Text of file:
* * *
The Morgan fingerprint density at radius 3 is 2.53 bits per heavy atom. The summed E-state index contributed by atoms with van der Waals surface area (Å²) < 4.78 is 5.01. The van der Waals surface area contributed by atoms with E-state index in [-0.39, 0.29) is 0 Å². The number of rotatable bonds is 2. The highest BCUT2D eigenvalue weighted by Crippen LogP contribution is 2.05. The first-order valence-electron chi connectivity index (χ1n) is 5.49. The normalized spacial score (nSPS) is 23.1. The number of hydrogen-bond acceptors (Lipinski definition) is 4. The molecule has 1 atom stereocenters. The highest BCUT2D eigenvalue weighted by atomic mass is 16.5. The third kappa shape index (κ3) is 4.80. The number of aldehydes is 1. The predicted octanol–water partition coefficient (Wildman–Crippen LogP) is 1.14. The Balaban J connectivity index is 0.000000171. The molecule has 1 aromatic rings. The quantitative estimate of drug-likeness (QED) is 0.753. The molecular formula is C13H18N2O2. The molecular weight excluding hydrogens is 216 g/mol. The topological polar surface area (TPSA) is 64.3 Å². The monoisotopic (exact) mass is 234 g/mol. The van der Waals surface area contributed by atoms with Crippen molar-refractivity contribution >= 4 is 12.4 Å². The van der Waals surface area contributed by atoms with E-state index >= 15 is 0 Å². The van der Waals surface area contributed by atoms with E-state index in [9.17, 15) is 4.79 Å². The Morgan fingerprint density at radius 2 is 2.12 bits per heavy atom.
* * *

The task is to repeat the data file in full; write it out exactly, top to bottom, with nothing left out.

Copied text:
The Morgan fingerprint density at radius 3 is 2.53 bits per heavy atom. The summed E-state index contributed by atoms with van der Waals surface area (Å²) < 4.78 is 5.01. The van der Waals surface area contributed by atoms with E-state index in [-0.39, 0.29) is 0 Å². The number of rotatable bonds is 2. The highest BCUT2D eigenvalue weighted by Crippen LogP contribution is 2.05. The first-order valence-electron chi connectivity index (χ1n) is 5.49. The normalized spacial score (nSPS) is 23.1. The number of hydrogen-bond acceptors (Lipinski definition) is 4. The molecule has 1 atom stereocenters. The highest BCUT2D eigenvalue weighted by atomic mass is 16.5. The third kappa shape index (κ3) is 4.80. The number of aldehydes is 1. The predicted octanol–water partition coefficient (Wildman–Crippen LogP) is 1.14. The Balaban J connectivity index is 0.000000171. The molecule has 1 aromatic rings. The quantitative estimate of drug-likeness (QED) is 0.753. The molecular formula is C13H18N2O2. The molecular weight excluding hydrogens is 216 g/mol. The topological polar surface area (TPSA) is 64.3 Å². The monoisotopic (exact) mass is 234 g/mol. The van der Waals surface area contributed by atoms with Crippen molar-refractivity contribution >= 4 is 12.4 Å². The van der Waals surface area contributed by atoms with E-state index >= 15 is 0 Å². The van der Waals surface area contributed by atoms with E-state index in [9.17, 15) is 4.79 Å². The Morgan fingerprint density at radius 2 is 2.12 bits per heavy atom.